I’ve done a bit of research on the topic through my studies, and there is evidence that violent and graphic games desensitize a person, and result in the individuals inability to differentiate between what is real and what is not. It can also morph a persons morals and values and can make them anti social. And, some individuals also are unable to deal with some of lifes issues. In video games you are able to put in cheat codes to get a billion dollars or weapons, and you are able to collect health points and die and come back to life, reality doesn’t work like this. Also, a persons brain is still developing at the age of 15. If an individual is exposed to violent material which their brain is developmentally unable to process it can result in a detrimental effect, and can hinder some development. There are rating systems and age restrictions because game developers have to have their products psychologically tested, however, this restriction is a generalisation, and results and suitability can vary from one individual to another, because we develop at differing rates. I personally think that a parent should follow age restrictions, and that they should also play a game and research it before allowing their child to play it. So, I think that the age restriction should be a minimal limit, and that the parent should use their discretion as well as following those guidelines Smile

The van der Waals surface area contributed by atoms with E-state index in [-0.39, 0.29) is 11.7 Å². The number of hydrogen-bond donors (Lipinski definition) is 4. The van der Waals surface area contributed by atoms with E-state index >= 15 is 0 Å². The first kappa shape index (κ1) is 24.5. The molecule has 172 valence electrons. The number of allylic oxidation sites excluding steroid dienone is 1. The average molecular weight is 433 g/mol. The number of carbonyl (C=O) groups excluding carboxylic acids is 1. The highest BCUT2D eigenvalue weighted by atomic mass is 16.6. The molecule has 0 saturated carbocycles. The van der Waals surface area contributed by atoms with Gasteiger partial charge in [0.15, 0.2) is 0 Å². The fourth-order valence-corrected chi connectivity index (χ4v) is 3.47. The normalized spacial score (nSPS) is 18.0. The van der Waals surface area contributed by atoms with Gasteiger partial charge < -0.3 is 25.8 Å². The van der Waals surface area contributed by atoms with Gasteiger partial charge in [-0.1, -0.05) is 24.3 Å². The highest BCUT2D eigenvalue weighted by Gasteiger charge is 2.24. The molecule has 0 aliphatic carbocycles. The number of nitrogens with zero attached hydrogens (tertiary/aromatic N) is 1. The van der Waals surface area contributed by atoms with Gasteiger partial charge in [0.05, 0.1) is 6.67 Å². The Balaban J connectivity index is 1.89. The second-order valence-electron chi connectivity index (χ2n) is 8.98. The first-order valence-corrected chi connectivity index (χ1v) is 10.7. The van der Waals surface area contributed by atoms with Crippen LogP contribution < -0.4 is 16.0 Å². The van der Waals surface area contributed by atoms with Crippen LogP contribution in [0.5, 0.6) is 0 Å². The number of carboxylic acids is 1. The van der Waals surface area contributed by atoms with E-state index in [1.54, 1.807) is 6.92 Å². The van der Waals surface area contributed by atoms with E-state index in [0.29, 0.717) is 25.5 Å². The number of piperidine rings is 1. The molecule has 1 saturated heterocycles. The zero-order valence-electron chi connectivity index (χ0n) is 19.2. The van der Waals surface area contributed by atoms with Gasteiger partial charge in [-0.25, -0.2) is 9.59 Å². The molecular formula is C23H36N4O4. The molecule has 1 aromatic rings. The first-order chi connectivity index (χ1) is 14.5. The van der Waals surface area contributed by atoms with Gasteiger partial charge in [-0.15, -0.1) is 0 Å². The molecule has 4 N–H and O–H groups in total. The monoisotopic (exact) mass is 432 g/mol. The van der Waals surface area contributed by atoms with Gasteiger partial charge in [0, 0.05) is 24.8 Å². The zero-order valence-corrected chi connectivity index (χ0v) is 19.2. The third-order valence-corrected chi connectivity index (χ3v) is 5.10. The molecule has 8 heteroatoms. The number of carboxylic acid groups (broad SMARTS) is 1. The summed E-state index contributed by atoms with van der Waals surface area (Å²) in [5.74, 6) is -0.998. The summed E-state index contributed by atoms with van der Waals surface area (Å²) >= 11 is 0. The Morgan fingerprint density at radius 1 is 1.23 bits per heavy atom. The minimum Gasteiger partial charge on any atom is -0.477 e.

I’m studying to be an Early Childhood teacher at the moment, and on my practicums I have come across children as young as 3 who play R16 games. My FMIL’s neighbours son played Grand Theft Auto, Diablo, C.O.D and Mortal Kombat at the age of 7-8. This is such a worry to me Frown Also, his mother is a qualified teacher!!

    Post # 10
    Member
    1306 posts
    Bumble bee
    • Wedding: August 2012

    Definitley 12-13 at LEAST. I think it also depends on the maturity of the child in question. Some may be able to handle violent games sooner than others.

    Personally, I do not like them at all and highly doubt I will allow any of my future (or current) children to play them at home.

    This actually reminded me of a story a coworker told me. her 8 year old son was concerned becasue there were people outside his window (They lived in a city). His mom asked what they were doing and he replied “It looked like the guy in the car was picking up one of his bi**hes”!!! She was shocked to learn her son was being allowed to play Grand Theft Auto at his uncle’s house after school!

    Post # 11
    Member
    870 posts
    Busy bee
    • Wedding: June 2013

    I was about 11-12 when I started playing violent video games, and I’m a well-adjusted adult who can tell the difference between right and wrong and real and fake and I’m neither antisocial nor violent.